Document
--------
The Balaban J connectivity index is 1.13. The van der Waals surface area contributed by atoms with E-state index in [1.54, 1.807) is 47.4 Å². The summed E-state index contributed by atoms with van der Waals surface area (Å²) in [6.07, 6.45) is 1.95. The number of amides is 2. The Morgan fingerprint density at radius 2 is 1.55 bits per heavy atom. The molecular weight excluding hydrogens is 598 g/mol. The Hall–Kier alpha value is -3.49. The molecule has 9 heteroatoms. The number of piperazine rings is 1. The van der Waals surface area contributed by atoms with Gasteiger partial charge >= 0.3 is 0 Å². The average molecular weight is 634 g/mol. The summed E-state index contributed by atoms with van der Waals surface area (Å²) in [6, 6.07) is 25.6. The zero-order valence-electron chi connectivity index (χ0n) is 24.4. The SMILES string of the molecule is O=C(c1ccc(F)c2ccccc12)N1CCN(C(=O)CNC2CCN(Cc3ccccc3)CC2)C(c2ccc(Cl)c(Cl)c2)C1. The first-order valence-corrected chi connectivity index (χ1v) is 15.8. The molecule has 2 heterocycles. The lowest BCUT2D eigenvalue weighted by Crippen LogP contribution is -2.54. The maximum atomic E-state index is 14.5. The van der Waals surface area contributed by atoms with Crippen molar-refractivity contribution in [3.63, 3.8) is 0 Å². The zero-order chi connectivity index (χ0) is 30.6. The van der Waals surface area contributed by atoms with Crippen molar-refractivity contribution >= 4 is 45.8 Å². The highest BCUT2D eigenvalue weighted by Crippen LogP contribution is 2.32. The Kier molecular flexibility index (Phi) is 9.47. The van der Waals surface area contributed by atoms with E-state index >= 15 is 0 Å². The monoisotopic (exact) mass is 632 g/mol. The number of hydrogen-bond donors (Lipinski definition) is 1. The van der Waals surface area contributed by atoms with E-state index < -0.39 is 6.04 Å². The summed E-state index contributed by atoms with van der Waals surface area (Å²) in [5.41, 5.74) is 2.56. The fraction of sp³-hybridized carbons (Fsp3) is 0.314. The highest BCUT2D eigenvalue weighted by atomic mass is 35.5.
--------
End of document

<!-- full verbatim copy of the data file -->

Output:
The Balaban J connectivity index is 1.13. The van der Waals surface area contributed by atoms with E-state index in [1.54, 1.807) is 47.4 Å². The summed E-state index contributed by atoms with van der Waals surface area (Å²) in [6.07, 6.45) is 1.95. The number of amides is 2. The Morgan fingerprint density at radius 2 is 1.55 bits per heavy atom. The molecular weight excluding hydrogens is 598 g/mol. The Hall–Kier alpha value is -3.49. The molecule has 9 heteroatoms. The number of piperazine rings is 1. The van der Waals surface area contributed by atoms with Gasteiger partial charge >= 0.3 is 0 Å². The average molecular weight is 634 g/mol. The summed E-state index contributed by atoms with van der Waals surface area (Å²) in [6, 6.07) is 25.6. The zero-order valence-electron chi connectivity index (χ0n) is 24.4. The SMILES string of the molecule is O=C(c1ccc(F)c2ccccc12)N1CCN(C(=O)CNC2CCN(Cc3ccccc3)CC2)C(c2ccc(Cl)c(Cl)c2)C1. The first-order valence-corrected chi connectivity index (χ1v) is 15.8. The molecule has 2 heterocycles. The lowest BCUT2D eigenvalue weighted by Crippen LogP contribution is -2.54. The maximum atomic E-state index is 14.5. The van der Waals surface area contributed by atoms with Crippen molar-refractivity contribution in [3.63, 3.8) is 0 Å². The zero-order chi connectivity index (χ0) is 30.6. The van der Waals surface area contributed by atoms with Crippen molar-refractivity contribution >= 4 is 45.8 Å². The highest BCUT2D eigenvalue weighted by Crippen LogP contribution is 2.32. The Kier molecular flexibility index (Phi) is 9.47. The van der Waals surface area contributed by atoms with E-state index >= 15 is 0 Å². The monoisotopic (exact) mass is 632 g/mol. The number of hydrogen-bond donors (Lipinski definition) is 1. The van der Waals surface area contributed by atoms with E-state index < -0.39 is 6.04 Å². The summed E-state index contributed by atoms with van der Waals surface area (Å²) in [5.41, 5.74) is 2.56. The fraction of sp³-hybridized carbons (Fsp3) is 0.314. The highest BCUT2D eigenvalue weighted by atomic mass is 35.5.